If the designers of the Pierrefitte archive had permitted themselves to take account of the environmental buffering by the stored materials, they could have avoided air conditioning, yet achieve the stability of the Suffolk archive in the same way – by controlling only the winter temperature. The low RH would have improved the durability of the paper, but the alternative, of reducing the temperature to give a RH around 55%, would have been even more beneficial.
The Suffolk archive is now air conditioned, because its upper room occasionally got warmer than the standard permitted; a standard that has now been superseded. the Pierrefitte archive is air conditioned because it was explicitly designed to hold a specification as an empty building, knowing that it was also destined to be filled with archived material.
Standards have become less strict over the last decade, because of ethical misgivings over the use of energy in air conditioning, and the need to set a good example in reducing carbon dioxide emission. However, there is a hidden implied regret that this inevitably results in a less than optimal storage climate. The ethical dilemma is rapidly abating, as sustainable energy becomes available, and occasionally abundant. Furthermore, museum storage can be entirely self sufficient, with just a portion of the roof covered by solar voltaic panels.
Several influential standards still exclude the temperature range which is natural to our climate control system, jumping from a 15 °C lower limit straight to cold storage. The argument for excluding the intermediate range rests mainly on the separation of organic mixtures in waxes and plastics, and the increasing stiffness of paint.
The influential standard developed by the American Society of Heating, Refrigerating and Air-Conditioning Engineers (ASHRAE 2015) allows several categories of preservative climate ranging from AA to D. AA is explicitly stated to be the best. It has a temperature control of ± 2 °C with a seasonal set point adjustment of ± 5 °C. The RH variation is ± 5 %. (Michalski 2007). That climatic range is achievable by our low energy storage system. Unfortunately, the temperature limits, even for archives, are set at 15 °C to 25 °C, while the standard itself admits that this is bad for chemically unstable materials. Our system, over a large range of temperate climates, will have a temperature span between 8 °C and 16 °C. This requirement puts us entirely out of the AA to C range of allowed climates. The ASHRAE chapter cites increasing brittleness of acrylic and oil paint with decreasing temperature but also predicts vastly increased chemical durability at low temperature. Other standards also set exact temperature limits. The British Standards Institute (BSI) document PD5454–2012 (BSI 2012a) cites the risk of phase separation in pure beeswax seals (Novotná and Dernovšková 2002) as reason to assert a minimum temperature for “high value collections” at 14 °C. This can be achieved by winter warming in a humidity buffered store but cannot be achieved with a temperature freely cycling about the annual average. It also reduces the durability of the far greater bulk of documents without pure wax seals.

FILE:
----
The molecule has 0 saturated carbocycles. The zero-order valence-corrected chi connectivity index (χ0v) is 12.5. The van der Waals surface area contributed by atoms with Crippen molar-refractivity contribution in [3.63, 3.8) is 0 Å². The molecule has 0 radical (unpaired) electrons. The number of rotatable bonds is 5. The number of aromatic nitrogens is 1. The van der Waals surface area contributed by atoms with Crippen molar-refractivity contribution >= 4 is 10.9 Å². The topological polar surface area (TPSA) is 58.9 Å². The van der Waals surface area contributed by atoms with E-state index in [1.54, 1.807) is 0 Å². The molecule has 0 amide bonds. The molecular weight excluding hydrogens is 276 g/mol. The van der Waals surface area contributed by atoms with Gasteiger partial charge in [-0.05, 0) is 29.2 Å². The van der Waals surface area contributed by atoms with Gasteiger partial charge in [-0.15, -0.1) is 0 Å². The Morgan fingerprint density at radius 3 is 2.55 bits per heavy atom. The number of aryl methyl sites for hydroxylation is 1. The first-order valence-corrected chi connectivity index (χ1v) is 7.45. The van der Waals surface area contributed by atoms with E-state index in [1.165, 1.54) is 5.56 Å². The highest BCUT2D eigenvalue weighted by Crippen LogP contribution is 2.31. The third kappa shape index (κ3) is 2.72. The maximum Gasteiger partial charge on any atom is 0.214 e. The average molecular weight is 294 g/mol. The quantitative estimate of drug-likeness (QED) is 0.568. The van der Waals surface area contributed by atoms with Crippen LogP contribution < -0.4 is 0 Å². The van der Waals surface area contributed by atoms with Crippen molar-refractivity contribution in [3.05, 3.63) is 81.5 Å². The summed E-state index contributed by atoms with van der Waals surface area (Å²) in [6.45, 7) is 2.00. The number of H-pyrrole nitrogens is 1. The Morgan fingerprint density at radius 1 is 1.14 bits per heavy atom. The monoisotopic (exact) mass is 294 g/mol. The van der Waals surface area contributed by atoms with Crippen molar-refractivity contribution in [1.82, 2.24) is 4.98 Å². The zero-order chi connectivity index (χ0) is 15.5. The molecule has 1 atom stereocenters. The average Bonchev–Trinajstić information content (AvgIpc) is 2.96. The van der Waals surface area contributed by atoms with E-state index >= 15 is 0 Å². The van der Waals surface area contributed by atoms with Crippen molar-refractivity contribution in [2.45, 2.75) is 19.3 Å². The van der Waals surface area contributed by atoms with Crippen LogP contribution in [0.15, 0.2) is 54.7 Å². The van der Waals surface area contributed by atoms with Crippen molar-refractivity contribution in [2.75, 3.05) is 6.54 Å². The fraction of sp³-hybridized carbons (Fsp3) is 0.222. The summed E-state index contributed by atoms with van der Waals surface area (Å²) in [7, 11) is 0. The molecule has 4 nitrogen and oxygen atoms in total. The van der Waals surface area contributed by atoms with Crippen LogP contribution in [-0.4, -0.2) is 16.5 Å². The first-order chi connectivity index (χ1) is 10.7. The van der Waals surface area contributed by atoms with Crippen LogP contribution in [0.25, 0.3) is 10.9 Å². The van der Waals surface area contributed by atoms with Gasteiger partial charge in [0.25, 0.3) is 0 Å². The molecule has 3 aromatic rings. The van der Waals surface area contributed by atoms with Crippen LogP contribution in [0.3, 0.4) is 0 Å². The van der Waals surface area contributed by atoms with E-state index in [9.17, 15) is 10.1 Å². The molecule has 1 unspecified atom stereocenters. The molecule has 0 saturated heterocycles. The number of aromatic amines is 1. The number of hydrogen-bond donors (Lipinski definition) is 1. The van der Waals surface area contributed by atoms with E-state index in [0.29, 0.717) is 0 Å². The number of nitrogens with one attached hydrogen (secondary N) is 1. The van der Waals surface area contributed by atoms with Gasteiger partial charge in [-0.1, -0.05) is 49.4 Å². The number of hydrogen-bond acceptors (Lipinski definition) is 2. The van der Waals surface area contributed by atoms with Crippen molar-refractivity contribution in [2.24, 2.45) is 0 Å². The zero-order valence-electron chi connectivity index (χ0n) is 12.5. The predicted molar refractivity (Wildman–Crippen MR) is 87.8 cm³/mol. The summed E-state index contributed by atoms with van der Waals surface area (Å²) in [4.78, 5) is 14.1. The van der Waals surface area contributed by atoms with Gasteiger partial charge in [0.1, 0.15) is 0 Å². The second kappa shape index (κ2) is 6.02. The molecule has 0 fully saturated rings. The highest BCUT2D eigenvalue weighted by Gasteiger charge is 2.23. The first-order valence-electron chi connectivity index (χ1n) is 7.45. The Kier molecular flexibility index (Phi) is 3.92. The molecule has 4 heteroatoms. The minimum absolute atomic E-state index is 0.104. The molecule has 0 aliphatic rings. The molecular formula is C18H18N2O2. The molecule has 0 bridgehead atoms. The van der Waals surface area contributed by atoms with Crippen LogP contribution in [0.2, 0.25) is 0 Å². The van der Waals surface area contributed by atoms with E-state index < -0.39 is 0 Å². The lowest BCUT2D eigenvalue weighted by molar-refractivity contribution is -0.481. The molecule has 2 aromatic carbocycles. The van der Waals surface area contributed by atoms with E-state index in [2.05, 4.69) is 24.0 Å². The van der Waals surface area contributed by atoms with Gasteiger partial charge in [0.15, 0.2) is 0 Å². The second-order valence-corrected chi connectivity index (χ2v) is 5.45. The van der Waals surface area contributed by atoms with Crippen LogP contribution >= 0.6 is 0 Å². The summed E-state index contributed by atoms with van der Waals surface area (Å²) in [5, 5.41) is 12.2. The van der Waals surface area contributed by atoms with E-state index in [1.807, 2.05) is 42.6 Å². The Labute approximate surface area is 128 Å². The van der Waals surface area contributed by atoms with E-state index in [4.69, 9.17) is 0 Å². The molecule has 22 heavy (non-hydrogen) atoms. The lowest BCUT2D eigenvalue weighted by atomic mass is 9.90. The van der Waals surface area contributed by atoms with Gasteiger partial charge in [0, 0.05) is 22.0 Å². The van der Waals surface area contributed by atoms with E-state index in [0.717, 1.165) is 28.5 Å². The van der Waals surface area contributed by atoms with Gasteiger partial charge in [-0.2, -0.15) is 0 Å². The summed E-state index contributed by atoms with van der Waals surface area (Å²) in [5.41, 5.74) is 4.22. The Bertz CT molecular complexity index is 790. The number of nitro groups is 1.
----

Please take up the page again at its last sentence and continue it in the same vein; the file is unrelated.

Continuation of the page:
There are signs of a change of approach to standards, in which fixed temperature limits are not required to be revered as absolute limits. The British Standards Institute issued, at the same time as PD5454, an advisory document PAS198–2012 (BSI 2012b) which takes a different line, introducing the concept that the curator should be given the information to make her own judgement about storage conditions, based on the individual collection.
The admirably simple ISO standard 11799:2015: “Storage of library and archive materials” (ISO 2015) is less prescriptive. Its warmest category is 16 °C - 23 °C , rated as ‘fair’. 8 °C - 16 °C is rated ‘good’.